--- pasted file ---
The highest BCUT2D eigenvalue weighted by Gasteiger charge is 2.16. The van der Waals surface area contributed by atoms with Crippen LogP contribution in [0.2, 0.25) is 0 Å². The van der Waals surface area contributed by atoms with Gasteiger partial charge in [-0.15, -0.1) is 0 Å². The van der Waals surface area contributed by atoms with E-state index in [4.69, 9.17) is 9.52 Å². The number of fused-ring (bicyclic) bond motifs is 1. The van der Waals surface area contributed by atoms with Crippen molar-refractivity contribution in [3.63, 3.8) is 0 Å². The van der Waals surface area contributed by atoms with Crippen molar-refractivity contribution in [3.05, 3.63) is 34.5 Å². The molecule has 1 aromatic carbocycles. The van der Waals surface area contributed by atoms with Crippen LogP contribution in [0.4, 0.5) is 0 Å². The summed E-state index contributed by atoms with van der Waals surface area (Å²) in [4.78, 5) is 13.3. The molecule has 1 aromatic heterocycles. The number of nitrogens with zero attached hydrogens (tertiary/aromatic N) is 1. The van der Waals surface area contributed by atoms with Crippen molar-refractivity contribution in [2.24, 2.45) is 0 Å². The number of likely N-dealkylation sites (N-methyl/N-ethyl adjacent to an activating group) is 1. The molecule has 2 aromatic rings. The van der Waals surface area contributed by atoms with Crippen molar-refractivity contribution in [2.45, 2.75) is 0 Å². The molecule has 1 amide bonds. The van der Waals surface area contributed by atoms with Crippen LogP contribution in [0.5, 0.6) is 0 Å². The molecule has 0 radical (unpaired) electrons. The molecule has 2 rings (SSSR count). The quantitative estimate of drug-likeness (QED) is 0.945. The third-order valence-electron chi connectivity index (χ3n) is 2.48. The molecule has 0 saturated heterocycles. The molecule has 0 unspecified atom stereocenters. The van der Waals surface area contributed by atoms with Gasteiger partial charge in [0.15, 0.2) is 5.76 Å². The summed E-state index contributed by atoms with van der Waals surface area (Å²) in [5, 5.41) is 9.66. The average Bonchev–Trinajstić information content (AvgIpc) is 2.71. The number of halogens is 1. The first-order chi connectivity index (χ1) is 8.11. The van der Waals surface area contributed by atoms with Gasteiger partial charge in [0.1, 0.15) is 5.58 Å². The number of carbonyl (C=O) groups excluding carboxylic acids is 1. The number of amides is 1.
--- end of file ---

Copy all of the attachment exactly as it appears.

The highest BCUT2D eigenvalue weighted by Gasteiger charge is 2.16. The van der Waals surface area contributed by atoms with Crippen LogP contribution in [0.2, 0.25) is 0 Å². The van der Waals surface area contributed by atoms with Gasteiger partial charge in [-0.15, -0.1) is 0 Å². The van der Waals surface area contributed by atoms with E-state index in [4.69, 9.17) is 9.52 Å². The number of fused-ring (bicyclic) bond motifs is 1. The van der Waals surface area contributed by atoms with Crippen molar-refractivity contribution in [3.63, 3.8) is 0 Å². The van der Waals surface area contributed by atoms with Crippen molar-refractivity contribution in [3.05, 3.63) is 34.5 Å². The molecule has 1 aromatic carbocycles. The van der Waals surface area contributed by atoms with Crippen LogP contribution in [0.4, 0.5) is 0 Å². The summed E-state index contributed by atoms with van der Waals surface area (Å²) in [4.78, 5) is 13.3. The molecule has 1 aromatic heterocycles. The number of nitrogens with zero attached hydrogens (tertiary/aromatic N) is 1. The van der Waals surface area contributed by atoms with Crippen molar-refractivity contribution in [2.24, 2.45) is 0 Å². The number of likely N-dealkylation sites (N-methyl/N-ethyl adjacent to an activating group) is 1. The molecule has 2 aromatic rings. The van der Waals surface area contributed by atoms with Crippen molar-refractivity contribution in [2.45, 2.75) is 0 Å². The molecule has 1 amide bonds. The van der Waals surface area contributed by atoms with Crippen LogP contribution in [0.5, 0.6) is 0 Å². The molecule has 0 radical (unpaired) electrons. The molecule has 2 rings (SSSR count). The quantitative estimate of drug-likeness (QED) is 0.945. The third-order valence-electron chi connectivity index (χ3n) is 2.48. The molecule has 0 saturated heterocycles. The molecule has 0 unspecified atom stereocenters. The van der Waals surface area contributed by atoms with Gasteiger partial charge in [0.15, 0.2) is 5.76 Å². The summed E-state index contributed by atoms with van der Waals surface area (Å²) in [5, 5.41) is 9.66. The average Bonchev–Trinajstić information content (AvgIpc) is 2.71. The number of halogens is 1. The first-order chi connectivity index (χ1) is 8.11. The van der Waals surface area contributed by atoms with Gasteiger partial charge in [0.1, 0.15) is 5.58 Å². The number of carbonyl (C=O) groups excluding carboxylic acids is 1. The number of amides is 1.